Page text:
Likewise we also failed to consider how artificially fluoridating millions of litres of water a day with a chemical compound that is defined as a persistent environmental toxin may itself impact on the environment. Incredibly no environmental impact assessment has ever been undertaken to investigate how a listed dangerous substance in EU law may be impacting on the quality of our environment.

For a country once famed for its freshwater fisheries, this is of particular importance given international research has identified that juvenile salmon are extremely sensitive to fluoride which has been found to be lethal to them at concentrations far below those currently present in treated fluoridated water.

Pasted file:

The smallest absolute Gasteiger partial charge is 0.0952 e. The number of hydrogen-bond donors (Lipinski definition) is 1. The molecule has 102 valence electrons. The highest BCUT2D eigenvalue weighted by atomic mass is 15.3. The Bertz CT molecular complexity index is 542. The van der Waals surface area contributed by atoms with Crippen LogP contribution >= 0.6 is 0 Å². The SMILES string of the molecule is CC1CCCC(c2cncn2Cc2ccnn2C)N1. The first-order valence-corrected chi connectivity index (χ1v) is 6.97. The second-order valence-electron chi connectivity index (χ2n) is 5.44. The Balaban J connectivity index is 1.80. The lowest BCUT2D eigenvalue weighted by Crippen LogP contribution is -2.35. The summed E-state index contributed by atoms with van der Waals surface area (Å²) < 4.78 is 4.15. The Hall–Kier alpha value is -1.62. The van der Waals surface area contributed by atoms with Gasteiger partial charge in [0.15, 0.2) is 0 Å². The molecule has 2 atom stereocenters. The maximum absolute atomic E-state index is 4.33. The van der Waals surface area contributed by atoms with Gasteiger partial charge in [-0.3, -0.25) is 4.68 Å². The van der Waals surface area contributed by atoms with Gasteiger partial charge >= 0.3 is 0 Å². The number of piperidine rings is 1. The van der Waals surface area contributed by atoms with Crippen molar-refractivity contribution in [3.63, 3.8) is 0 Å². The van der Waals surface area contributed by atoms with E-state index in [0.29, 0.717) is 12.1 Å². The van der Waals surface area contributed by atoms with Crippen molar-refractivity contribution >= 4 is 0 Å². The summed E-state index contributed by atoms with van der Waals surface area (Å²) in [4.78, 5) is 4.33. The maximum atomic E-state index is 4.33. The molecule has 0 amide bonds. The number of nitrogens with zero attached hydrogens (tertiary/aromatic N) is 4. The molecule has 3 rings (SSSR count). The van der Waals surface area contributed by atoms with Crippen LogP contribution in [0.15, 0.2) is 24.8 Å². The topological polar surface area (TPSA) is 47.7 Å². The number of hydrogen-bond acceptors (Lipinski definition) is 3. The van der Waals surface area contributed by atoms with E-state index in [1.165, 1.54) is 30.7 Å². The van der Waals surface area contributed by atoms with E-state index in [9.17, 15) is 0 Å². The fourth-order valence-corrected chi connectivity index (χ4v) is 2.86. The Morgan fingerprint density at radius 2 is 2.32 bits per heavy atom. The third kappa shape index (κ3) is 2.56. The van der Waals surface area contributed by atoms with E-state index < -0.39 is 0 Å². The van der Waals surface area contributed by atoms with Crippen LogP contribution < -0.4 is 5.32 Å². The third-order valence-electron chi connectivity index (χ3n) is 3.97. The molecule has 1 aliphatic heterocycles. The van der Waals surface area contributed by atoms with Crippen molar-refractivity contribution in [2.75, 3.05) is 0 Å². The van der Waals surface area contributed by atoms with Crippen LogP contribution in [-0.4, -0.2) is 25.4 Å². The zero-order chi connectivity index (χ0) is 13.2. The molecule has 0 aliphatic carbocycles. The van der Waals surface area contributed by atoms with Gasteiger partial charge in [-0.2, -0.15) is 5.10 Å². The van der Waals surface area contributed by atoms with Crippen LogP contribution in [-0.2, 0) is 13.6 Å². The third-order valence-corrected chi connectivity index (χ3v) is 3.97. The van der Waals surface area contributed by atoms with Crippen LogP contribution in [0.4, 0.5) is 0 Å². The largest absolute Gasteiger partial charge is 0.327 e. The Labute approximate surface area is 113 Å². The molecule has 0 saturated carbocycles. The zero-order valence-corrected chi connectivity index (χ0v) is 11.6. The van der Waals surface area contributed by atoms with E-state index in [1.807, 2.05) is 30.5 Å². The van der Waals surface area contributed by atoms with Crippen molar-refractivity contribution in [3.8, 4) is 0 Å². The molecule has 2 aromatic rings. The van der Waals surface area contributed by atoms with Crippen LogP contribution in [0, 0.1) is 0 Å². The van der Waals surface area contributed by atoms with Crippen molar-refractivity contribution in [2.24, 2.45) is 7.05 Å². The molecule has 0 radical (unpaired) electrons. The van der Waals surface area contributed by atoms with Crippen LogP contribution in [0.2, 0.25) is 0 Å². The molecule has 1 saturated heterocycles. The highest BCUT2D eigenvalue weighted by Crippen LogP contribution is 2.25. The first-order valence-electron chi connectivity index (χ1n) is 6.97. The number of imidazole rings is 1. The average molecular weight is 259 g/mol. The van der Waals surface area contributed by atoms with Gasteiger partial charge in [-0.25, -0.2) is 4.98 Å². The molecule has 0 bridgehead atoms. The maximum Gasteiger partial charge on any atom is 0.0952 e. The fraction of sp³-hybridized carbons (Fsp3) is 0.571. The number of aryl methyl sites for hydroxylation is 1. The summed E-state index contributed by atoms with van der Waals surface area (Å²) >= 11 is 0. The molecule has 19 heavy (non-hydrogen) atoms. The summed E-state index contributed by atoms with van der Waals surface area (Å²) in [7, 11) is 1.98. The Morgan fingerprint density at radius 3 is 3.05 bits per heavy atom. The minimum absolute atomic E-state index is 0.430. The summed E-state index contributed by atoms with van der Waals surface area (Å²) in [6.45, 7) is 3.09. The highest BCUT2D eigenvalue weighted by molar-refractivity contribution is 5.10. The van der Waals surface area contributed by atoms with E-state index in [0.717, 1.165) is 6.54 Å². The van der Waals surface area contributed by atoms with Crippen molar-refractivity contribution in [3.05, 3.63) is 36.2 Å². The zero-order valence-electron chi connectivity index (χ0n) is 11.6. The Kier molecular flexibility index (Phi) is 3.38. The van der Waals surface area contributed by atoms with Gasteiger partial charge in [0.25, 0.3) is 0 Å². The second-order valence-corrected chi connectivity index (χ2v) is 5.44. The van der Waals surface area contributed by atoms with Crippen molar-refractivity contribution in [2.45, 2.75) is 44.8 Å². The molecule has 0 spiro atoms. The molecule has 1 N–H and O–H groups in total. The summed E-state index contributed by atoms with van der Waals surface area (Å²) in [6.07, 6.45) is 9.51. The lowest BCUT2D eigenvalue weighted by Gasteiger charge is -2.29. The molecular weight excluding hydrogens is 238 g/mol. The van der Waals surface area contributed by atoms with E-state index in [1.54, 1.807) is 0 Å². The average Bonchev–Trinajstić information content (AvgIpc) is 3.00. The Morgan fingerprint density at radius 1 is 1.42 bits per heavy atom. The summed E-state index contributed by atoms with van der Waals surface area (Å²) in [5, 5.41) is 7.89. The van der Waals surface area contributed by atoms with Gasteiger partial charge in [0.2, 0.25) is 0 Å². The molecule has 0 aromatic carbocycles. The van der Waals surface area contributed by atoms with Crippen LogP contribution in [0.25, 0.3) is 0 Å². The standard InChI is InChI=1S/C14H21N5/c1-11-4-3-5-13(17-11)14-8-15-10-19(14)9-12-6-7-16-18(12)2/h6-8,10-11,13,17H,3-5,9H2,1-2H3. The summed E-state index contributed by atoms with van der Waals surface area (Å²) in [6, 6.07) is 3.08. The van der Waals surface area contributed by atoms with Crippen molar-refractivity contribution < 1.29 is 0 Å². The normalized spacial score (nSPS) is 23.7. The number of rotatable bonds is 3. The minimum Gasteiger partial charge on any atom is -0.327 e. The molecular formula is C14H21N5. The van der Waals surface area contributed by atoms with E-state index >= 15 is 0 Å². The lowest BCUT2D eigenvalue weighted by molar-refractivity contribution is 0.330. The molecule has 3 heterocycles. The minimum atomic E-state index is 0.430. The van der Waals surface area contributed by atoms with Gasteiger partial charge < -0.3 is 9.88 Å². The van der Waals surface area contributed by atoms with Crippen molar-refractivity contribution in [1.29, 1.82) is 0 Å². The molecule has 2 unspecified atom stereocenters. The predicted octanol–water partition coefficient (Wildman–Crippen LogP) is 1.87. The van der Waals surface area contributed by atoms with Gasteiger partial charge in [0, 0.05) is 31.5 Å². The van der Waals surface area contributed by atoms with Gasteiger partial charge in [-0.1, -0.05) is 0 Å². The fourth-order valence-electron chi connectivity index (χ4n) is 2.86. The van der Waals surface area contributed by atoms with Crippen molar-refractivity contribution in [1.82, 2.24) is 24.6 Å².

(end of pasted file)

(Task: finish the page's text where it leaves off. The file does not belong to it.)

By continuing its mandatory policy of water fluoridation, Ireland is exposing its citizens and its environment to unnecessary risk contrary to its international legal obligations that enshrine the ‘precautionary principle’ into the governance of this State.

 To find out more, download my report: Human Toxicity, Environmental Impact and legal Implications of Water Fluoridation from http://www.enviro.risk.html

*Founding Director of Partnership for Change and EnviroManagement Services, and recipient of the Cork Environmental Forum Award for outstanding individual contribution to the environment.